For me The Oral History Of Punk is my favourite, because that is the music that I grew up with and it was great to connect with all those people, although I knew most of them already. It’s such a fascinating and key period where everything changed for the better and its energy changed people’s lives in so many different ways, and I tried to find out why in that book. The Roses book is another favourite; it’s a great story of a great band, who in some senses are the last punk band to make it from that generation. They may not sound how everyone perceives punk, but the attitude is all there and they empowered people of the next generation.
…and since 1994 you’ve successfully toured and released with your band Goldblade, headlining punk festivals all over the globe, building the reputation for energetic performances and dedicated fans…
We are a cult band, we will never get in the mainstream – radio won’t play our style of music, we are too noisy for alternative stations. So we tour and the gigs are great, wild celebrations of punk rock. It all gets a bit crazy out there, a bit loose and a bit out of control and that’s the whole point. Life is so full of restrictions that music when it really takes off is when you are wild and free – shamanic lunacy, feral and loose, that’s the place to be.
What is the most rewarding – journalism, TV work or still being in a band?
Creating music and playing live. When that mosh pit goes off the chaos is pretty exciting, when you are surfing that energy is exhilarating.
You must have had some fantastic interviews over the years, like the interview with Joe Strummer on a night out. Too many to mention I bet, who was the best and who was the worst you’ve interviewed?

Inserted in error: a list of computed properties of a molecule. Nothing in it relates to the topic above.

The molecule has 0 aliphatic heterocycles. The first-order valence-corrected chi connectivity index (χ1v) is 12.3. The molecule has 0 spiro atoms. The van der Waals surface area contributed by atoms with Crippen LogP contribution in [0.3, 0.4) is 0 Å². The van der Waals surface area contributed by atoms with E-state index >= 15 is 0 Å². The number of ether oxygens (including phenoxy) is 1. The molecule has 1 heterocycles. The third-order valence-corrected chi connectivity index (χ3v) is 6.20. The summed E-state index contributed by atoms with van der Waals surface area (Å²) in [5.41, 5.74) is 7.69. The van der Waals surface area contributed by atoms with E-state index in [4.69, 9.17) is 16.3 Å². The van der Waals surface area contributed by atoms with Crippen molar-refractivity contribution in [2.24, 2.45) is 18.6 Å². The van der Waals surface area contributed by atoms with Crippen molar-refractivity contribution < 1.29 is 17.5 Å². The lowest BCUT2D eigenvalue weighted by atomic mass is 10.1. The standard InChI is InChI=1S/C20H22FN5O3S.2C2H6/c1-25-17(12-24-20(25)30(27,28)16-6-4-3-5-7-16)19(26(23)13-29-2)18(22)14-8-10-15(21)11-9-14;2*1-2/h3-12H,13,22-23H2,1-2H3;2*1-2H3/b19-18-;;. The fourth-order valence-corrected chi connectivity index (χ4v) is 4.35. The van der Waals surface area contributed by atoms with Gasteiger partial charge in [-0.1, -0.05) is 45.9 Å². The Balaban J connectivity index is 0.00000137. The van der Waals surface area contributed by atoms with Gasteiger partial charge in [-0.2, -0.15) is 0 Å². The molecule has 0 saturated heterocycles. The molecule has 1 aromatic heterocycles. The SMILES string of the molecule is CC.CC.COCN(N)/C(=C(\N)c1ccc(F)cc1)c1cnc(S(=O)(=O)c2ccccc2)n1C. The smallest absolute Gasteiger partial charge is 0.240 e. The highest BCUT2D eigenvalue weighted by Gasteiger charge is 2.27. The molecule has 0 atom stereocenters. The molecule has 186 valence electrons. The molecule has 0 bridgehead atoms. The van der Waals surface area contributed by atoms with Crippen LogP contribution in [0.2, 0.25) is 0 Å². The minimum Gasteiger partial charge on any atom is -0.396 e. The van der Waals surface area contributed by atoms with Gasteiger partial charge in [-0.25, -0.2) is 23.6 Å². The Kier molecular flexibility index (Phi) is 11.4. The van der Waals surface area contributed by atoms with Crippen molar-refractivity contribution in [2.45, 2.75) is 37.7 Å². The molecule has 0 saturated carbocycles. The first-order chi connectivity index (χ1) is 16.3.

Never had a bad interview, always get a rapport with the bands, they know I don’t bullshit and that I know my stuff. Even John Lydon was cool when he realised he wasn’t going to get asked the same boring stuff and we talked about Can and Captain Beefheart.
So where do you get the energy to cover so much?
I love rock n roll but don’t do the rock n roll lifestyle. Also great music makes me feel ecstatic and I have to communicate it.
Are there plans for your website, Louder Than War, to start their own label and live events?
Label on its way, Louder Than War Records. First releases will be from Deadbeat Echoes who are a really good garage band from Cheshire who sound like a Manchester band crossed with The Misfits and psychedelia. Rats On Rafts are a fab young band from Holland who are like Franz Ferdinand and John Peel post punk. Raised On Replicas are like a punky lo fi version of Pulp, and there are some punk bands. We are doing a live event, some small stuff at the moment and then a huge one in 2013, details soon!
The extraordinary thing is that you’ve seen it from the days of the music fanzine all the way to the internet. What has the net meant to you and what you do?
I wish we had had the internet in the punk days, we would have had a revolution then. We would spend all our time writing letters and posting them, everything is in fast forward now and I love that.
You also became a mediator on The Tony Wilson Experience; an event in Manchester celebrating his life. Would you say it is people like yourself and Clint Boon who are sort of filling that void Tony left, that reliable source of Manchester music info.
I’m here if anyone needs any help. I’m not from Manchester though, I’ve lived there for 27 years but I’m Blackpool really and would never want to claim to be part of the city’s own heritage, I’m passing through in love with the place and its music culture, the punk rock in me recoils from establishment.
So what’s next John? Are you writing any more books, more shows with Goldblade, you’ve had your own radio show so how about your own TV show?
I’m moving fast, always stuff to do. There is always talk of a radio and TV show, people endlessly ask me about that – just waiting for the powers that be to let me loose on the mainstream.